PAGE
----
Set a rough agenda to start your video podcast

When I went live with Jeff and Marc we briefly discussed the topic over email and I send a very loose agenda, which looked like this:

  • Hello, introductions and overview
  • Why live video matters
  • How to produce it effectively
  • Other tips to making being on air easier
  • How to repurpose it
  • Summary and wrap

That took us almost 50 minutes to get through. We didn’t script any answers and just let the conversation flow, which is a great strategy to keep it authentic and real.

Take your time. Don’t rush it. New video podcast hosts sometimes breeze through things too quickly. Have a conversation. Go on relevant tangents. Embrace momentary silence. Some banter is okay. I always tell my guests: “It’s okay if we disagree on something.”


When you first start podcasting some guests might not be interested in being on your first couple episodes. My own first 20 or episodes or so were just me talking. But I also didn’t ask guests to come on the show right away.

Having guests though, can make the show much easier to produce and make the conversation more fun. Guests usually also will promote the show once it’s live. It’s build-in promotion. Simply reach out to people that you want on your show. Not everyone agrees to be on mine, but I’ve had big names as guests, including:

Who is your podcast talent?

When I’m speaking at conferences I remind people that not everyone is a fantastic writer and not everyone is a fantastic podcast host. We all have our own unique strengths. Now podcast hosts don’t necessarily need to have traditional broadcast experience. But they do need to be able to speak on air and be understandable and be able to have a conversation.

They have to bring themselves. Some people don’t like my podcasts because they don’t like me. Others like me. That’s okay but at least you know you are getting the real me.

Read next: [Content marketing] What to do when not everyone loves us but why we should still care!

Who will produce the podcast?

I have published podcasts before without any editing. Many podcasts do need some kind of editing. At the very least at the beginning to add an intro, some music and setup. I also like adding some midroll ads.

That can take a few minutes and skill. The process I use is quite simple:

  • Livestream and record via Switcher. I use my iPad typically to produce and host. The iPad sits on a tripod which sits on the top of my desk. You can certainly also just prop your iPad on your desk if you don’t have a tripod.
  • I set it to go live and record to whatever channel I want to use for this stream. Make sure to pick good headlines.
  • At the end of the show, click end, the livestream ends and you can move the file to your camera roll.
  • From there, I move it to my computer or run it through an audio extraction service like this one. I can also move the video file to my computer and dump it into Anchor, which then extracts the audio for me.
  • Then I edit the beginning, add some midroll ads and schedule in Anchor as well.

Here’s how that looks visually when you end a livestream in Switcher:

Click the button in the top right to stop. (The screenshots are from a show I did with Tim Ash)

It takes a moment to end:

Then move or copy to your camera roll:

There are some technical things to consider when you go live:

  • Do you like your framing (I hardly ever do looking at myself).
  • What kind of graphics do you need on the screen – if any?

In the show with Jeff and Marc, I put the Switcher Studio logo in the top left, a “live” graphic in the top right and another call to action to sign up for Switcher in the lower third.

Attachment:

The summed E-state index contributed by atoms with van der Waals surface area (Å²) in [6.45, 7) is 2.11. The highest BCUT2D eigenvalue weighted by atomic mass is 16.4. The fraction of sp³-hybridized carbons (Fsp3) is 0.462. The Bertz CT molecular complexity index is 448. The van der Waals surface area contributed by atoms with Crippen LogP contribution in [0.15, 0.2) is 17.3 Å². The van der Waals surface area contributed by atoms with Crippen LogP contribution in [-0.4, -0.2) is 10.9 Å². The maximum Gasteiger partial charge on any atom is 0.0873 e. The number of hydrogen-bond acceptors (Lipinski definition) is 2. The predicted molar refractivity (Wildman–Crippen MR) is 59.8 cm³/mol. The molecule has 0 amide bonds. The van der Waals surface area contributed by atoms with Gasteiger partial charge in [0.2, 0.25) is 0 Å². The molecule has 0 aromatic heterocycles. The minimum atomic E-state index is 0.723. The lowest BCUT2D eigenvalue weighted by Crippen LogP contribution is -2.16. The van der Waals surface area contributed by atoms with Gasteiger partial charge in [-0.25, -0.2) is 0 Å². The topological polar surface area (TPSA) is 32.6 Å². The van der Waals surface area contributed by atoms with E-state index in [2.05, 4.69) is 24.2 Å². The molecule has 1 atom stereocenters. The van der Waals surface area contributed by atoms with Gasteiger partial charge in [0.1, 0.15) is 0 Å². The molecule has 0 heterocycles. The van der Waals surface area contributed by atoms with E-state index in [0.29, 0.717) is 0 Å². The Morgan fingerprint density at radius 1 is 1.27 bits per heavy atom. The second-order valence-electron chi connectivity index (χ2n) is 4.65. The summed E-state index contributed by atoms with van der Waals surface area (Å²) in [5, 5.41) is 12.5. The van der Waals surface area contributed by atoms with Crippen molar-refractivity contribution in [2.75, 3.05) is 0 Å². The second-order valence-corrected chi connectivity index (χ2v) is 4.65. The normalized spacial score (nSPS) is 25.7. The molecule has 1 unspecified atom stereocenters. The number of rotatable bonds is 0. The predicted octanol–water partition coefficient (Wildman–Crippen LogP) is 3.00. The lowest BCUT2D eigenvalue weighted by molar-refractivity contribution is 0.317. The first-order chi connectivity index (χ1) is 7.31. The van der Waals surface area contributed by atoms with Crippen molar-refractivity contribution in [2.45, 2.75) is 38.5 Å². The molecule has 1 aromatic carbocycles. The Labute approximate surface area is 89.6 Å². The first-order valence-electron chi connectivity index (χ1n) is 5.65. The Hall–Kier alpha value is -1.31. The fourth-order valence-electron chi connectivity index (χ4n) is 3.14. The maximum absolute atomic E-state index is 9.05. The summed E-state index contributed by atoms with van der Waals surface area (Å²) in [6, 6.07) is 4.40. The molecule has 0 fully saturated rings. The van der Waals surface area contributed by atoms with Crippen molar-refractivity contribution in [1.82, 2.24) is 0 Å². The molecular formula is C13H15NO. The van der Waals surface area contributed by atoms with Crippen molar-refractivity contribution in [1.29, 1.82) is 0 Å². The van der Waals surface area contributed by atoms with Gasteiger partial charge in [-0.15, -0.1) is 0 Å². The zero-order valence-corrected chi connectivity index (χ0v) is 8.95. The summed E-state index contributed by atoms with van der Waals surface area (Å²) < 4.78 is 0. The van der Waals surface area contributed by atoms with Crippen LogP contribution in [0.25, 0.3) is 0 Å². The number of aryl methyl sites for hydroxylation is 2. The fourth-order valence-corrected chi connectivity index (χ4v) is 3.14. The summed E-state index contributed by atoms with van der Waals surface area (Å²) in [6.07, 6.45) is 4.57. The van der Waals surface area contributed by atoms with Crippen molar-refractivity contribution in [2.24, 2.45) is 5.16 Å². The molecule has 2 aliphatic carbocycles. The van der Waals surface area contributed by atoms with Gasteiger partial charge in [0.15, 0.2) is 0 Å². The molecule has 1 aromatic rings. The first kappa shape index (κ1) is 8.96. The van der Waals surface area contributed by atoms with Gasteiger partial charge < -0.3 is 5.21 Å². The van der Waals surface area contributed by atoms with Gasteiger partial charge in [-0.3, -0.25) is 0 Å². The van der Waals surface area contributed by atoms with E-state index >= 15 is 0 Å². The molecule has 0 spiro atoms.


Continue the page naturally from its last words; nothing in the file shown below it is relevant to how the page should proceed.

That’s it! When I first started, I had way too much going on:

  • I constantly flipped camera angles
  • Switched graphics
  • And more

I could barely focus on the discussion.

If you want to start your video podcast without actually being on camera, that’s easy to do as well. Just put up your podcast logo, like this on the live screen:

Video podcast without video

What podcast technology needs to be bought?

It’s easy to use technology as an excuse to not start. I don’t have the best mic. I don’t have this or that. Jeff and Marc both reminded us how easy the set up can be.

You just need an iPad or iPhone, good lighting, and Apple headphones – which come with the iPhone – should work fine. That’s basically my setup. My desk is right in front of a window so on a sunny day the natural lighting will do the trick. When it’s more cloudy or I’m streaming early in the morning or later at night, I simply use a ring light – which is technically my 12-year-old daughter’s.

Your Switcher trial subscription and a free Anchor account are the other things you need to get started.

The workflow to publish everywhere

Follow some of the workflow I discussed above. In addition, I also like to use podcasts as a base to write blog posts on here. Blog posts are for yet another audience and can help with SEO. Of course, keep in mind that your podcasts also have SEO value as I’ve previously shared. The audio of livestreams and podcasts will likely be indexed in the near future as well – if it’s not already.

Jeff shared another great idea: He likes to use pieces of the video for short social media posts. Some can also be used as audiograms. With that in mind I offer the full video file to my guests and then can use pieces of the show as well.

There are three ways on how to easily create them:

  • During the show mark down time codes for quotes you like.
  • Listen to the show again and pick them that way.
  • Look for breaks when people start talking when you are looking for quotes from specific people and keep moving forward looking for quotes that way.

Video podcast wrap

Producing a video podcast – live or recorded – while producing my audio podcast version has helped me grow and engage my audience. It’s really a great way to maximize on my content efforts. And once I worked Switcher into my workflow it made it even easier.

Get your free Switcher trial here.

Listen to my podcast